Bulk?


Playing the Game


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So once again, as with Starfinder, I take a peek a bulk to see it how it works. 10lbs is roughly a bulk. People weigh, say, 150lbs. The barbarian with 18 Str can't fireman's carry that guy to safety? Just checking, since I've seen it happen in parties before


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I agree there needs to be an adjustment to this; by the rules, if I'm reading it right, a warhorse (size large) can't carry two riders (something that a Clydesdale would definitely be able to accomplish).

I don't think the encumbered bulk limit necessarily needs amending, but maybe the top limit, and establishing stagger/drag limits. (A fireman's carry would DEFINITELY encumber you severely, but still be able to move at a speed of 5 to 10.)


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Bulk is a system that seems smart and simple, but is basically dumb and complicated in practice.

It abstracts weight in such a way as to hide how strong your character actually is... thus creating massive confusion every time people need to try and translate the alien nonsense units into physical strength that is actually relatable so they can figure out if the character can do something involving strength.

Horrible 'so smart it is stupid' system that creates a mass of confusion just save people from doing some grade school addition to sum up weight numbers by replacing it with the need to do grade school addition to sum up bulk numbers and Ls that have no real meaning to the person.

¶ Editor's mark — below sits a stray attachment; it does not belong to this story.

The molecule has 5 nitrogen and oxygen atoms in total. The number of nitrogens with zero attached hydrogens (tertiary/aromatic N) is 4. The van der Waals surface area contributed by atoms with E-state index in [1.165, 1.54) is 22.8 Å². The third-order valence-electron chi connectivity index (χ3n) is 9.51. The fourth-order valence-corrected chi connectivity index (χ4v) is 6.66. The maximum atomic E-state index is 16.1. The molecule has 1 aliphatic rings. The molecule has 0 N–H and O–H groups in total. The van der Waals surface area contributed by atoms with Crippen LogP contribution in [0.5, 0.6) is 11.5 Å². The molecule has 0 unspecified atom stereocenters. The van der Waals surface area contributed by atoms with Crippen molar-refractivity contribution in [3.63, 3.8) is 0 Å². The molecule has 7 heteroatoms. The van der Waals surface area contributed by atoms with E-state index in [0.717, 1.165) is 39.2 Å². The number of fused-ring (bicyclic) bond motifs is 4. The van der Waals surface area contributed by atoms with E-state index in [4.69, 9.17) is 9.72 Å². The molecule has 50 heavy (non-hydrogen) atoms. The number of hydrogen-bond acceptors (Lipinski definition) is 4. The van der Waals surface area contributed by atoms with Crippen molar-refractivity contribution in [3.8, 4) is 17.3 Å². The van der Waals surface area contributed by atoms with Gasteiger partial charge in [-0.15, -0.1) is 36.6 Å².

Silver Crusade

Pathfinder Adventure Path Subscriber

I do prefer the Bulk system since players at my table are more likely to actually track it.

I do think the system could use another Strength based skill. Might (STR) for weight lifting (carrying allies for example), breaking and bursting bonds.


I'd be they don't track the Ls.

Which is exactly how people track weight. They sum up the big ticket items and tend to not look closely at the little ticket items.

Take bulk, add a zero to every number of convert every L into a 1. Tada. You are literally back to real weights... only none of the weights or carrying capacities make any sense.


TheGoofyGE3K wrote:
So once again, as with Starfinder, I take a peek a bulk to see it how it works. 10lbs is roughly a bulk. People weigh, say, 150lbs. The barbarian with 18 Str can't fireman's carry that guy to safety? Just checking, since I've seen it happen in parties before

150lbs is optimistic, there. I'm a beanpole and I weigh 170 and I'm not wearing any metal armor, neither!


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I think one of the brilliant potentials for bulk that is not yet fully developed is that it gives a number in the 1-20ish range to make usable for athletic checks.
Instead of trying to assign static number values (whether they are bulk or lbs) to the exact amount a person can carry at a time, we can do things like make carrying a person require an athletics check to see if or how much it slows them down, instead of trying to make those kinds of situations fit into an encumbrance mechanic that is every bit as awkward and gamist as bulk is.


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While I'd rather do away with bulk entirely, I have to agree that athletics as a basis for carrying capacity makes more sense than just raw strength. If you know how to pick someone up, what to hold onto, and have good overall posture, you'll be much less fatigued by carrying someone who just throws the body over their shoulder.

At the very least, they should key carrying capacity off of constitution rather than strength. It may seem a little counter intuitive, but how much you can carry and how long you can carry it is definitely a function of resilience and size not power.


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N-Sphere wrote: